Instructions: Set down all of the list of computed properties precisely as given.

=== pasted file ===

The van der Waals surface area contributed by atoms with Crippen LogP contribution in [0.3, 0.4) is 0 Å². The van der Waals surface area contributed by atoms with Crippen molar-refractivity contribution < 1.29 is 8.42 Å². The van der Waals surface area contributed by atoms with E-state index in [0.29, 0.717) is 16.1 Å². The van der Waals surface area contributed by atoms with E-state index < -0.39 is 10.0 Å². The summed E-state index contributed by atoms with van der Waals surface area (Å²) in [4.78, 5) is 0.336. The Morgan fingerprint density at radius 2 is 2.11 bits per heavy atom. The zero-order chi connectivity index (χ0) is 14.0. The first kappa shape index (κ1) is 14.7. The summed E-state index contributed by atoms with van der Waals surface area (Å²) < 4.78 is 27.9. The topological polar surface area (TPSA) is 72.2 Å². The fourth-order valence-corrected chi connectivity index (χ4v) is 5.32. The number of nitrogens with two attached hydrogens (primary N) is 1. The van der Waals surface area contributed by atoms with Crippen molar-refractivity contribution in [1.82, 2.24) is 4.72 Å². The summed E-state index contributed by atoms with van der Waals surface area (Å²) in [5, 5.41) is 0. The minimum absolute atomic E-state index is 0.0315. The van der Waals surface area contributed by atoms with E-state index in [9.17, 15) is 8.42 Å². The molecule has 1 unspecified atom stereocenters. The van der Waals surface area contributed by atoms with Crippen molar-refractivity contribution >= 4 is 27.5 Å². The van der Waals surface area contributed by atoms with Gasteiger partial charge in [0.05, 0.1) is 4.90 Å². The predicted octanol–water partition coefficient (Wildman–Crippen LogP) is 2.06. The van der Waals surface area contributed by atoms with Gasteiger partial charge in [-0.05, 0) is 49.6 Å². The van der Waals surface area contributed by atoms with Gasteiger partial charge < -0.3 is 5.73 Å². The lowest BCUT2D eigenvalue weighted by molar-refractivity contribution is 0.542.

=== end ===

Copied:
The van der Waals surface area contributed by atoms with Crippen LogP contribution in [0.3, 0.4) is 0 Å². The van der Waals surface area contributed by atoms with Crippen molar-refractivity contribution < 1.29 is 8.42 Å². The van der Waals surface area contributed by atoms with E-state index in [0.29, 0.717) is 16.1 Å². The van der Waals surface area contributed by atoms with E-state index < -0.39 is 10.0 Å². The summed E-state index contributed by atoms with van der Waals surface area (Å²) in [4.78, 5) is 0.336. The Morgan fingerprint density at radius 2 is 2.11 bits per heavy atom. The zero-order chi connectivity index (χ0) is 14.0. The first kappa shape index (κ1) is 14.7. The summed E-state index contributed by atoms with van der Waals surface area (Å²) < 4.78 is 27.9. The topological polar surface area (TPSA) is 72.2 Å². The fourth-order valence-corrected chi connectivity index (χ4v) is 5.32. The number of nitrogens with two attached hydrogens (primary N) is 1. The van der Waals surface area contributed by atoms with Crippen molar-refractivity contribution in [1.82, 2.24) is 4.72 Å². The summed E-state index contributed by atoms with van der Waals surface area (Å²) in [5, 5.41) is 0. The minimum absolute atomic E-state index is 0.0315. The van der Waals surface area contributed by atoms with E-state index in [9.17, 15) is 8.42 Å². The molecule has 1 unspecified atom stereocenters. The van der Waals surface area contributed by atoms with Crippen molar-refractivity contribution >= 4 is 27.5 Å². The van der Waals surface area contributed by atoms with Gasteiger partial charge in [0.05, 0.1) is 4.90 Å². The predicted octanol–water partition coefficient (Wildman–Crippen LogP) is 2.06. The van der Waals surface area contributed by atoms with Gasteiger partial charge in [-0.05, 0) is 49.6 Å². The van der Waals surface area contributed by atoms with Gasteiger partial charge < -0.3 is 5.73 Å². The lowest BCUT2D eigenvalue weighted by molar-refractivity contribution is 0.542.